Lessons in Preparedness From Harvey, Irma and Maria

This week marked the first time in modern meteorological history that three Category 4 hurricanes hit American territories in a single year, and hurricane season still has months left.

In business, as in life, it’s human nature to want to put off planning for things that can go wrong. But as many have found out this year, not planning for a crisis can be perilous.

It’s difficult to understand why so many companies continue to be caught unawares when a crisis hits. According to a survey by the Canadian Investor Relations Institute (CIRI) and Fleishman-Hillard, many companies are mindful of the potential damage crises can cause to their sales, reputation and shareholder value, yet few have  effective crisis management plans in place to deal with negative scenarios.

Crises come in all shapes and sizes—from a major data breach to the death of an executive. Regardless of the scenarios, how a company communicates during a crisis can affect how the company is perceived by customers, the media and Wall Street. 

In addition to better preparing your company, crisis planning can also help executives anticipate and head off crises before the storm clouds gather.

Crisis planning should be conducted at the highest levels of the organization, and should include stakeholders from operations, sales/marketing, IT, human resources, communications, logistics, among other areas.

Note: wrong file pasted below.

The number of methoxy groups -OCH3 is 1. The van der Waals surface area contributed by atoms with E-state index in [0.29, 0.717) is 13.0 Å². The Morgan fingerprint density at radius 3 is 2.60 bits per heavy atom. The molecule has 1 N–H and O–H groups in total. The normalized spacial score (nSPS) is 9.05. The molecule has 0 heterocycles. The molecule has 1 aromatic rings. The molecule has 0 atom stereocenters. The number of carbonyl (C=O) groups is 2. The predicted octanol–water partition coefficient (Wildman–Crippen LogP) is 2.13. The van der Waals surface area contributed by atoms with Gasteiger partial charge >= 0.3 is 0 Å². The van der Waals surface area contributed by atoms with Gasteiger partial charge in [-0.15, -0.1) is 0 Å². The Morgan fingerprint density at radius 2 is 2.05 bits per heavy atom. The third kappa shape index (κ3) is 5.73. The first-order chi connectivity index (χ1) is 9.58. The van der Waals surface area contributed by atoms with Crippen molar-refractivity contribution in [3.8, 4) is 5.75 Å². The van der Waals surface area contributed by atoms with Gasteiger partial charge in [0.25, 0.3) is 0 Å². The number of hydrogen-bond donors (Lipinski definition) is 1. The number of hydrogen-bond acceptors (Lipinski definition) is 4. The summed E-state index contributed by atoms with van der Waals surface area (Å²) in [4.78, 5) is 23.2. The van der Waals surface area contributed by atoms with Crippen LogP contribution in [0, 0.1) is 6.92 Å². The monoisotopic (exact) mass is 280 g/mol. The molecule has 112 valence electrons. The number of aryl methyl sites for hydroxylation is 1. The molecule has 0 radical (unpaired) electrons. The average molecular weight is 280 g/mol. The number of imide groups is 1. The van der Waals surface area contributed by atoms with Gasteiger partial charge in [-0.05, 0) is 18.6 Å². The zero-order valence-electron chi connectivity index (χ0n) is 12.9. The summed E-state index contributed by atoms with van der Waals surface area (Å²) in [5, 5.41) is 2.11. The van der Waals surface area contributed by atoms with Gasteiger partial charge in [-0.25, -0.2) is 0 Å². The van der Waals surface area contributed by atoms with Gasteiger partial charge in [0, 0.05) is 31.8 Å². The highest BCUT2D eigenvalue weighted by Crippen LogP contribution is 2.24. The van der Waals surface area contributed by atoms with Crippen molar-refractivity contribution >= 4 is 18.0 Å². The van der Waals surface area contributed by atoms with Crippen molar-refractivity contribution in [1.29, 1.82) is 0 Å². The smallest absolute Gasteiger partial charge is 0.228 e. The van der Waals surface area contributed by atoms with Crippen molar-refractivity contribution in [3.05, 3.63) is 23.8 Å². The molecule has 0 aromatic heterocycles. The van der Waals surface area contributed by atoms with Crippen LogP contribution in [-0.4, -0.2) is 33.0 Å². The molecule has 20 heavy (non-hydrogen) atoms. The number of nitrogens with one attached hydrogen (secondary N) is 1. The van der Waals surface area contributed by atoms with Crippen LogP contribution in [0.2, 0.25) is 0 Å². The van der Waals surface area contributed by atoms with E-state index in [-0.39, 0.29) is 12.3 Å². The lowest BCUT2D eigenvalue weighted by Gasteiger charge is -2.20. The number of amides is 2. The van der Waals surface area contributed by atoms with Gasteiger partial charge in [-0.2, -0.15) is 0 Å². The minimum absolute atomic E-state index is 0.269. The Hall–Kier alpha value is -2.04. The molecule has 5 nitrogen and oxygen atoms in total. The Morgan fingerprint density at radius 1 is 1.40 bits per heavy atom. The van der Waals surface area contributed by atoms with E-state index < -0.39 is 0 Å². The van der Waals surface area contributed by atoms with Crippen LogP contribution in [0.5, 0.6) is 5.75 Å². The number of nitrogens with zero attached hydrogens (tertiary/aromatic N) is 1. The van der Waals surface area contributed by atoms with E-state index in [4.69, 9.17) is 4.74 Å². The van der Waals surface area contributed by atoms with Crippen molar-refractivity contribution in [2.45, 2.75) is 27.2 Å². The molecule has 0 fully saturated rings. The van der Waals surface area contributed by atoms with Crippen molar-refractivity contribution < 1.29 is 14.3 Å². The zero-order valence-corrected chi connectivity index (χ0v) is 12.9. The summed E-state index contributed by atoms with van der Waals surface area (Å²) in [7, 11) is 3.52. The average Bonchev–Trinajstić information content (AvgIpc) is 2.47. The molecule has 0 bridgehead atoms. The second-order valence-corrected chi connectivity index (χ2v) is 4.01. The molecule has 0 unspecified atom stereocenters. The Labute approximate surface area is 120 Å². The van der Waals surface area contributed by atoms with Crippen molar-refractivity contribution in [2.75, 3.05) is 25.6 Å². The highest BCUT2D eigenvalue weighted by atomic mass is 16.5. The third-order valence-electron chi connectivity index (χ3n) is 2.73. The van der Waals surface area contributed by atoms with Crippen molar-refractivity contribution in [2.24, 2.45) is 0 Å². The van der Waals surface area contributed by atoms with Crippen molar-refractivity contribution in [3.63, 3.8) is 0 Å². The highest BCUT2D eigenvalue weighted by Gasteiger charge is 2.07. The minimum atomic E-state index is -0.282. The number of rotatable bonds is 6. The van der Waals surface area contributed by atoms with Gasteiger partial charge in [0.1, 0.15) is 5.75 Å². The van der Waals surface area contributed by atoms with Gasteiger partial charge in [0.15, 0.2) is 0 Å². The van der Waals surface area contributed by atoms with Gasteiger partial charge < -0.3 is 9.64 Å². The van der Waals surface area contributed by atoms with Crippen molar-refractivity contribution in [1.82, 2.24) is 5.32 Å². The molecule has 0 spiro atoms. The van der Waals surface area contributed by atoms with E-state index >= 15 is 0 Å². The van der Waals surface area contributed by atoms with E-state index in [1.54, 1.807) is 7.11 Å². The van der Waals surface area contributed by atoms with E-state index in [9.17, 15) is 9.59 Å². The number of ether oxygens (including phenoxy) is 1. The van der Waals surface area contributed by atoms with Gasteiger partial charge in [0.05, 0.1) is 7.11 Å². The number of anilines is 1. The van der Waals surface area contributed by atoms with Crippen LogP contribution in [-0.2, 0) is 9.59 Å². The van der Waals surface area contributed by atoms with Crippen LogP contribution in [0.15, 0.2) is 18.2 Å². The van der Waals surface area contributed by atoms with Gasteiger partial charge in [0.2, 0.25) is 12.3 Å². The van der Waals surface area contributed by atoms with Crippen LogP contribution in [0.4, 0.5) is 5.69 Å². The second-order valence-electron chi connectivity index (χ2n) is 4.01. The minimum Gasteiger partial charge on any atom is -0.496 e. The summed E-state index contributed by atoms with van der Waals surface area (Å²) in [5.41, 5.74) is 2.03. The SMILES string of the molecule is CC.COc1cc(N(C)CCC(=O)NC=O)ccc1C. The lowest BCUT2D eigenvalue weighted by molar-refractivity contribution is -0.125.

There are several steps to crisis planning:

  1. Identifying potential crises. As a group, stakeholders verbalize and discuss potential problems that could sideline the business. This exercise shouldn’t include every possible scenario, but should include those that are likely and harmful.
  2. Naming affected constituents. For each potential crises, the group should note who could be harmed and how. Every potential audience should be noted, including employees, shareholders, customers, the community, etc.
  3. Drafting positioning messages. When possible, a position statement on each of the crises should be written. For example, if a company vehicle is involved in a deadly accident, there should be verbiage drafted and ready that describes how drivers are trained, company policies for drivers, and the company’s safety record. Trying to draft these statements while the crisis is unfolding often can take too long to address the immediate needs of the media.
  4. Creating a crisis workflow. When a crisis happens, a workflow that assigns pre-planned activities to specific individuals will ensure that the crisis is managed proactively rather than reactively. This workflow should trigger actions by stakeholders throughout the company so everyone is working in tandem under the direction of one leader.
  5. Developing policies and procedures for communicating with constituents. Crises can evolve very quickly, which increases the chances of misinformation in the media. To ensure that the most up-to-date information is disseminated to head off speculation, policies should be developed that empower only certain people to speak with the media, and prohibit others from doing so. A solid plan will have a mobile press office ready to go.

Once the plan is developed, it’s a good idea to do mock drills so stakeholders in the company can envision how the plan will unfold in a real crisis, and can identify and fix weaknesses in the plan.

Finally, the crisis plan should be reviewed and updated regularly, at least once a year.

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